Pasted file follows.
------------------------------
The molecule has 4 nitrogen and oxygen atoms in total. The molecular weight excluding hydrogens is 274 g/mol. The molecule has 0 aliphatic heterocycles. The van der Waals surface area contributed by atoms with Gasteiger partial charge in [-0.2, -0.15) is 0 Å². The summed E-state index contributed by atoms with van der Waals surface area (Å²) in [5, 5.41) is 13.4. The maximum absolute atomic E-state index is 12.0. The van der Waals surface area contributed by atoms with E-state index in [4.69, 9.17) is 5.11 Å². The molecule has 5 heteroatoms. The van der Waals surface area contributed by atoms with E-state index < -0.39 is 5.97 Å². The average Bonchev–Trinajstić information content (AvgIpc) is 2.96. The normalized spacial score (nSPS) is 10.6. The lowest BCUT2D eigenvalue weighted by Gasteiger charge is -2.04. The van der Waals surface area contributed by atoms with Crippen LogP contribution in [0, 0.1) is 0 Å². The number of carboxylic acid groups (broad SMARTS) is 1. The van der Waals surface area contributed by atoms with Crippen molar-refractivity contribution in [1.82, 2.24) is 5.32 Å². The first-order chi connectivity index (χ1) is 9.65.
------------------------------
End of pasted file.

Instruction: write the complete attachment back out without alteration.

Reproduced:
The molecule has 4 nitrogen and oxygen atoms in total. The molecular weight excluding hydrogens is 274 g/mol. The molecule has 0 aliphatic heterocycles. The van der Waals surface area contributed by atoms with Gasteiger partial charge in [-0.2, -0.15) is 0 Å². The summed E-state index contributed by atoms with van der Waals surface area (Å²) in [5, 5.41) is 13.4. The maximum absolute atomic E-state index is 12.0. The van der Waals surface area contributed by atoms with E-state index in [4.69, 9.17) is 5.11 Å². The molecule has 5 heteroatoms. The van der Waals surface area contributed by atoms with E-state index < -0.39 is 5.97 Å². The average Bonchev–Trinajstić information content (AvgIpc) is 2.96. The normalized spacial score (nSPS) is 10.6. The lowest BCUT2D eigenvalue weighted by Gasteiger charge is -2.04. The van der Waals surface area contributed by atoms with Crippen LogP contribution in [0, 0.1) is 0 Å². The number of carboxylic acid groups (broad SMARTS) is 1. The van der Waals surface area contributed by atoms with Crippen molar-refractivity contribution in [1.82, 2.24) is 5.32 Å². The first-order chi connectivity index (χ1) is 9.65.